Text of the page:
As I write this, another Monday has sneaked up on us. For many of us, Monday marks the start of a new work week or another week of school. Ugggh! Right?
I know the feeling of those “Sunday night blues,” that feeling of dread that hits you in the pit of your stomach. I can’t begin to tell you how my overall mood changes. A large clock begins to tick, counting down the hours and minutes of freedom left before the grind starts over again. Does it really have to be that way? Monday, like the other six days, are just dates on a calendar, as we are the ones who assign meanings to the days.
However, I am trying to battle the dread of the upcoming day. I am making progress, slowly, but surely. The lesson I’ve learned is that I cannot sacrifice today’s peace of mind and the joy of the present moment worrying about what might happen tomorrow. For each today we sacrifice worrying about tomorrow will turn into weeks, months, and years of lost potential moments of joy.
From the date of my birth to this post, I have lived 15,178 days. If I were to divide that number of days by 7, that’s approximately 2,168 Mondays that I have survived. More than likely I will survive this Monday. I made it to another Monday! I am learning to view each day as a gift and a chance for me to be better than I was yesterday.
As you hear the ring or buzz of the alarm, the dripping of the coffee pot, and the sounds of traffic, just remember how blessed you are to wake up to those sounds. More importantly, remember that the response to the day and its events are up to you. There are a limited number of days that we get on this planet, so let us make the best of each one of them.
It is estimated that there are 100 billion, possibly 200 billion galaxies in our universe.1
Let that literal astronomical number sink in for a moment. I could not imagine have 100 billion dollars, let alone 200 billion. After taking care of my family and friends, giving towards numerous charitable causes, buying everything I could want and paying taxes, I would still have more than enough money to spare. Yet, beyond our world, our galaxy, are boundless worlds that we cannot begin to imagine.
In this 14.5 billion year-old, ever expanding universe, how can we rule out the possibility of other life out there? I’m not speculating about galactic empires, Klingons, little green or gray beings, or any of the standard science fiction tropes, but just think about it for a moment. I am inclined to think that there is life beyond what we know, even beyond where our current science takes us. What effect would such thinking have on our theology?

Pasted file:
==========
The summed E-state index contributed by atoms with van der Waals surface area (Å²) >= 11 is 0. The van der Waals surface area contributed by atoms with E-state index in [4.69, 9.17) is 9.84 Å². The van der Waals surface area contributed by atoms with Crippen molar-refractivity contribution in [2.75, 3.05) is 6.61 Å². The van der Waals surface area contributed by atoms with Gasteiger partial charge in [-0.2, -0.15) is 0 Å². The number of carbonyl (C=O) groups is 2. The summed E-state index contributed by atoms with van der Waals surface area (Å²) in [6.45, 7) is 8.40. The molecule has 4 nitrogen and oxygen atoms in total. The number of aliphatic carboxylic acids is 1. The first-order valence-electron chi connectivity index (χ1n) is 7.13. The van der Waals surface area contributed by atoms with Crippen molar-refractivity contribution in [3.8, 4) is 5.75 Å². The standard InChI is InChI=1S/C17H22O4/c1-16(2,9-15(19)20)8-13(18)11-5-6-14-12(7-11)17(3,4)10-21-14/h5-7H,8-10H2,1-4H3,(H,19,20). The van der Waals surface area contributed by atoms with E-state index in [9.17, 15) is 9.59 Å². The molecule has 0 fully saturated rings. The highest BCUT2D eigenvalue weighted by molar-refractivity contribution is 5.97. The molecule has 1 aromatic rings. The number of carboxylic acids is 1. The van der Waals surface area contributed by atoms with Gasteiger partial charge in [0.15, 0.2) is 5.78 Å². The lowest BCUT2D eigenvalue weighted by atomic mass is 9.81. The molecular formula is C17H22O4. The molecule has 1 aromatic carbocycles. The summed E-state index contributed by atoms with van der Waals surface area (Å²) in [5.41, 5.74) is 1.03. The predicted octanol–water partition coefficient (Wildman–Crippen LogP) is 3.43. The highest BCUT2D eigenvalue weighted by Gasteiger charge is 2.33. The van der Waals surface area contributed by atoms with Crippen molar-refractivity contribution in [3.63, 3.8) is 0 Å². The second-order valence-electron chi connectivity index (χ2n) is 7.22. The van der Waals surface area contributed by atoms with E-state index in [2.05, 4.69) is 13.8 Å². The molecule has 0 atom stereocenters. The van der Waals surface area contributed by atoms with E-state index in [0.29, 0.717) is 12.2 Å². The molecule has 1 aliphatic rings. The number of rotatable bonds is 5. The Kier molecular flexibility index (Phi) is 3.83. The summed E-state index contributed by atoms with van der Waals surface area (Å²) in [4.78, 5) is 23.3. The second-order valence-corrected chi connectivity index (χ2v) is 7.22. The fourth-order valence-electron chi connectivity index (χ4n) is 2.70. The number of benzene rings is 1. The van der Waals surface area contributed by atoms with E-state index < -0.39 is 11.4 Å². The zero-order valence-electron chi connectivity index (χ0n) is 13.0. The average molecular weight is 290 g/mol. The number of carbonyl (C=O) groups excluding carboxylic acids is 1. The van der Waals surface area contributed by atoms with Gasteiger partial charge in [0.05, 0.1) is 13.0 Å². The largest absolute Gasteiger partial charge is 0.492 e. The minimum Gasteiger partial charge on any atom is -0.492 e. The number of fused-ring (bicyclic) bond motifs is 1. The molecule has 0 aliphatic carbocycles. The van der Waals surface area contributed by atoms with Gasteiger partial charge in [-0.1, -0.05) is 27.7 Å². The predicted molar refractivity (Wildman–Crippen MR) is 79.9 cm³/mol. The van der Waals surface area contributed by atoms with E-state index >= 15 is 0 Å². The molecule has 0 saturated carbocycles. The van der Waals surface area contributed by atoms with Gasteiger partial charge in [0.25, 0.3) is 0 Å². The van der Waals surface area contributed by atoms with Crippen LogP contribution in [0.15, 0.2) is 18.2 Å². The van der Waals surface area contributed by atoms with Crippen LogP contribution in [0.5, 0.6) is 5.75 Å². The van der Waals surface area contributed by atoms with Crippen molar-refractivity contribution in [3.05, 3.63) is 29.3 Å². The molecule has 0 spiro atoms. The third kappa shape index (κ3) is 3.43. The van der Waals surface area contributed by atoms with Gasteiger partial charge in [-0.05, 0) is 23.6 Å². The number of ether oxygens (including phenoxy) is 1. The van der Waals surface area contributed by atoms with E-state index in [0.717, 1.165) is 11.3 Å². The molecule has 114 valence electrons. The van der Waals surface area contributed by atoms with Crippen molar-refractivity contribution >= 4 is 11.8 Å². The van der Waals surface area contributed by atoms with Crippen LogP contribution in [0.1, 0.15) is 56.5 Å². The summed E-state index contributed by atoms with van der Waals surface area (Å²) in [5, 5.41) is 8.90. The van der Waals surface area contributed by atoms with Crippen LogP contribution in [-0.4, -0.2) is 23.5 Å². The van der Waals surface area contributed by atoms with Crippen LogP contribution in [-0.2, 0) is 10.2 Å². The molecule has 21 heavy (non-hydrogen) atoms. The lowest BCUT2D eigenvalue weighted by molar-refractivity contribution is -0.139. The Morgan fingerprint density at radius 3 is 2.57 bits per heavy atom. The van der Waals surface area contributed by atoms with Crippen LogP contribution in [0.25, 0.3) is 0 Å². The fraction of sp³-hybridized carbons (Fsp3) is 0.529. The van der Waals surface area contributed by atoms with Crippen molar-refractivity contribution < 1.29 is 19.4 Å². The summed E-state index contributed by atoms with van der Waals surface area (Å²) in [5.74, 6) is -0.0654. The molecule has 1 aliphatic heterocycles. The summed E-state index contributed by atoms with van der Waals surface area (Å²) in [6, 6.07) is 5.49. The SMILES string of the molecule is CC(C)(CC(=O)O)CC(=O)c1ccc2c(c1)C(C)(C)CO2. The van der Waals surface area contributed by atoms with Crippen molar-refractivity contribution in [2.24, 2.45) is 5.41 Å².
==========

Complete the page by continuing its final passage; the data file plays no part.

Up until the pioneering work of Copernicus, later confirmed by Galileo, Church doctrine taught what is known as the geocentric theory of the universe, which states that the universe revolves around the earth. Copernicus’ heliocentric theory- which states the earth and galaxy revolve around the sun, which modern science has confirmed. We know with certainty that the literal universe does not revolve around us, but what if we are not even the apex of God’s creation? What if it is the epitome of humanity’s arrogance to assume our place while the vastness of this infinite universe?
What if beyond us is a world where its inhabitants have not spilled innocent blood in the names of war, religion, or greed? What if these beings did not destroy their environment through pollution, harming the air, water, and food supply? What if these beings listened to the voices of the philosophers and poet? What if they put into action the words of their own Jesus, Gandhi, Buddha, Marcus Aurelius, or Dr. Martin Luther King, Jr, and aspired to live out those ideals without feelings of superiority or hypocrisy?
I find the universe to be a humbling place. If we were to consider our place in the grand scheme of things, could we once and for all put aside our tribalism and live in peace? Can we recognize for a moment that according to the Big Bang, our planet was created by giant collisions with other celestial bodies and we are still susceptible to threats from asteroids and meteors that could end life as we know it?
I would encourage to take a trip to a planetarium or an observatory and view a show. I would also encourage you to listen to Carl Sagan’s poem, “The Pale Blue Dot,” which puts a beautiful perspective on our place in the universe. Stop waiting for the apocalypse or heaven to come to earth, this is all we have and all we know for sure. Look up at night and view the stars, the constellations, admire the beauty and majesty of our universe and dream of the possibilities.